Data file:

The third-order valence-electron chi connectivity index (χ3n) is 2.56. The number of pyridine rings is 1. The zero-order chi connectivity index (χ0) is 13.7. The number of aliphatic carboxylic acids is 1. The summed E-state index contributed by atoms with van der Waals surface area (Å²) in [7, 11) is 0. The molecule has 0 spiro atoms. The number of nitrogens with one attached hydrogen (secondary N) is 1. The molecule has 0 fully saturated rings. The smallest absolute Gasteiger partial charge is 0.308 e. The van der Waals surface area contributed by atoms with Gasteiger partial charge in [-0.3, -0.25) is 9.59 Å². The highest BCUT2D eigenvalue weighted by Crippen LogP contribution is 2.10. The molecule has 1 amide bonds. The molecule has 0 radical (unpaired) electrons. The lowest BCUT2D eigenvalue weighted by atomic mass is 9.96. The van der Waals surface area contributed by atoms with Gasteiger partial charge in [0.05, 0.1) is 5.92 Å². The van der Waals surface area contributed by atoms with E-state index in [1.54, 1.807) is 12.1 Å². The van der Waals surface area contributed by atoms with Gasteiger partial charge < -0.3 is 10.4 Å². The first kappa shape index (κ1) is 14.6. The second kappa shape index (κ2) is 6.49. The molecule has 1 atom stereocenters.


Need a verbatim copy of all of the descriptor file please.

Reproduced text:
The third-order valence-electron chi connectivity index (χ3n) is 2.56. The number of pyridine rings is 1. The zero-order chi connectivity index (χ0) is 13.7. The number of aliphatic carboxylic acids is 1. The summed E-state index contributed by atoms with van der Waals surface area (Å²) in [7, 11) is 0. The molecule has 0 spiro atoms. The number of nitrogens with one attached hydrogen (secondary N) is 1. The molecule has 0 fully saturated rings. The smallest absolute Gasteiger partial charge is 0.308 e. The van der Waals surface area contributed by atoms with Gasteiger partial charge in [-0.3, -0.25) is 9.59 Å². The highest BCUT2D eigenvalue weighted by Crippen LogP contribution is 2.10. The molecule has 1 amide bonds. The molecule has 0 radical (unpaired) electrons. The lowest BCUT2D eigenvalue weighted by atomic mass is 9.96. The van der Waals surface area contributed by atoms with Gasteiger partial charge in [0.05, 0.1) is 5.92 Å². The van der Waals surface area contributed by atoms with E-state index in [1.54, 1.807) is 12.1 Å². The van der Waals surface area contributed by atoms with Gasteiger partial charge < -0.3 is 10.4 Å². The first kappa shape index (κ1) is 14.6. The second kappa shape index (κ2) is 6.49. The molecule has 1 atom stereocenters.